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Baca Expected To Announce Retirement Amid FBI Probe, Hiring Controversies

Lee Baca is seen here at Pasadena's Veteran's Day ceremony in a photo dated Nov. 11, 2013.
Lee Baca is seen here at Pasadena's Veteran's Day ceremony in a photo dated Nov. 11, 2013.
From City News Service

Los Angeles County Sheriff Lee Baca is expected to announce today that he has decided to leave the beleaguered sheriff's department rather than fight for a fifth term.
  
A statement from the Sheriff's Headquarters Bureau this morning said the sheriff would hold a news conference at the Sherman Block Sheriff's Headquarters Building in Monterey Park at 10 a.m. The statement did not cite a reason but it was issued following numerous news reports that Baca had decided to move on.
  
Baca, feeling his departure will eliminate distractions taking attention from the department's good work, plans to leave by month's end, NBC4 reported.
  
The 71-year-old Baca told top officials in county government late Monday that he believes stepping down will help the department recover after several years of tumult and criticism, sources familiar with the conversations told the
Los Angeles Times.
  
Baca was first elected in 1998 and was facing a tough re-election campaign this year for his fifth term, including a challenge from one of his former deputies.
  
With 18 current and former deputies facing federal criminal charges for mistreating jail inmates, Baca had announced Monday -- apparently before he decided to leave -- that he would support a citizens' commission to oversee
department operations.   

He described the citizens' commission as "consistent with my view on strengthening transparency and accountability."
  
In December, the Los Angeles Times reported that the department hired dozens of officers in 2010 despite evidence of significant misconduct found during their background checks.
  
Federal prosecutors filed charges against current and former deputies in December, accusing them of beating jail inmates and visitors and trying to intimidate an FBI agent.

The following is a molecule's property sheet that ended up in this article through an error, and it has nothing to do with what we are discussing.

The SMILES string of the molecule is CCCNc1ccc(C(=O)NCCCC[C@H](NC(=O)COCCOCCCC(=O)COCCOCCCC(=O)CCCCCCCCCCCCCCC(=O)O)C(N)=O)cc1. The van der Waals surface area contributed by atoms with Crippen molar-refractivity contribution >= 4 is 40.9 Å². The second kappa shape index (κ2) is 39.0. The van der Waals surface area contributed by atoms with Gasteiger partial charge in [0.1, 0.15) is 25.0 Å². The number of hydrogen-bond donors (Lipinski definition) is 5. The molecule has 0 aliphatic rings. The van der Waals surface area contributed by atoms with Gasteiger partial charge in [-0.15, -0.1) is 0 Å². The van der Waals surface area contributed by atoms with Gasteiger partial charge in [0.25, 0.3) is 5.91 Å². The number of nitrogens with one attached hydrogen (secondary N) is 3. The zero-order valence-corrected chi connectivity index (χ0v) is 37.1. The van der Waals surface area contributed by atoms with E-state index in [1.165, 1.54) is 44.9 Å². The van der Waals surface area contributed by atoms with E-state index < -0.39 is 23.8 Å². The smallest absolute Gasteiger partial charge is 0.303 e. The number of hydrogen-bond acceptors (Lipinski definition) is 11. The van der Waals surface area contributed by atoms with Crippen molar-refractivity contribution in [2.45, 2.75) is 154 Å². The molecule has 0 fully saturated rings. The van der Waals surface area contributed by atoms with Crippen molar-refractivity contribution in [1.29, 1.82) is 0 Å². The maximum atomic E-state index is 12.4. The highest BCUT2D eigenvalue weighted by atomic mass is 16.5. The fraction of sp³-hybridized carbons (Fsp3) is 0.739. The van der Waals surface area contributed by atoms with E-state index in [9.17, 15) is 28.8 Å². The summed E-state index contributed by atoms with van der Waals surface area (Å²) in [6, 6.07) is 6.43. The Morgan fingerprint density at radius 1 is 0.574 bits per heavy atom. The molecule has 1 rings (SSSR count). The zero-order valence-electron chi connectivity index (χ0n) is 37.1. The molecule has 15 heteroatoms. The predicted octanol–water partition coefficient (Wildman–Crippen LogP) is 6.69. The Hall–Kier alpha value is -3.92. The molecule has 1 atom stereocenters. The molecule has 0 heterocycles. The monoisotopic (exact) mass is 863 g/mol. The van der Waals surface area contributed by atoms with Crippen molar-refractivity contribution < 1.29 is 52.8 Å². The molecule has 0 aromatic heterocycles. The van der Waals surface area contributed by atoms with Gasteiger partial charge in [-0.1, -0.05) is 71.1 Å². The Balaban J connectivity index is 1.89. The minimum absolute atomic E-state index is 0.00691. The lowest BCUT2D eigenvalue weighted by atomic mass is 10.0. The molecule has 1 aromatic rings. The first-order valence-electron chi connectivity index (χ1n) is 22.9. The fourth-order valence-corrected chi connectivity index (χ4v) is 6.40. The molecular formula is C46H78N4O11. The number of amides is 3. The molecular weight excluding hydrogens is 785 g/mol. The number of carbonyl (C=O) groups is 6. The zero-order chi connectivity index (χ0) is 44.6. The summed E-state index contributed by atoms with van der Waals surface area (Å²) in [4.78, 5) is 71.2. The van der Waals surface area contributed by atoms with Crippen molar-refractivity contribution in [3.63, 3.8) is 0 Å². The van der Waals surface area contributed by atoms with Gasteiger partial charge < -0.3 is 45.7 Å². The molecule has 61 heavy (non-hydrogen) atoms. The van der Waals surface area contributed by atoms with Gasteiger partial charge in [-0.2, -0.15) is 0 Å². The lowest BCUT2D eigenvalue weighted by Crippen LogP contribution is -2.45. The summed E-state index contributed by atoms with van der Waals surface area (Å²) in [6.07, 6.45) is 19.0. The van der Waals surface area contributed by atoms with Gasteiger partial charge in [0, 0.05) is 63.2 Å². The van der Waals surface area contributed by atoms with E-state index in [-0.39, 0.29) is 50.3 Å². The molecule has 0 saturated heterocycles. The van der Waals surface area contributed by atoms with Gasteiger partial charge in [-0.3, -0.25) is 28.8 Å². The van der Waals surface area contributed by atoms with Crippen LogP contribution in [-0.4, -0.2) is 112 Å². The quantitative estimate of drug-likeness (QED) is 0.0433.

The charges related to a long-standing corruption investigation of the jail system, which is administered by the sheriff's department. The department is also facing civil lawsuits relating to the actions of some of the deputies
charged with misconduct.
  
Additionally, the U.S. Justice Department last year accused sheriff's deputies of engaging in widespread unlawful searches of homes, improper detentions and unreasonable force as Antelope Valley authorities conducted an effort to discriminate against African Americans who received low-income subsidized housing.
  
At the local level, the sheriff's department was under criticism by a blue-ribbon commission appointed by the Board of Supervisors to examine allegations of jail abuses and was facing the prospect of official oversight, with the board last month approving the appointment of the county's first Inspector-General.
  
Max Huntsman, a former deputy supervisor of the public integrity division of the Los Angeles District Attorney's office started his new position with the county Jan. 2.
  
Huntsman had previously prosecuted public corruption cases in Los Angeles, as well as investigating law enforcement officers and police use-or-forces cases.
  
Baca had given no previous indication of his intention to stand down in the face of negative publicity.
  
"My job right now is to explain my side of the story," Baca said in an interview on CBS2 last month.
  
"Fixing things is why I bother," he said, when asked why he wanted to stay in the job. "Leaders don't ever not have problems and controversies."
  
Baca was facing at least four declared challengers in a two-stage re-election this year, with a primary election on June 3, and a potential general election on Nov. 4.

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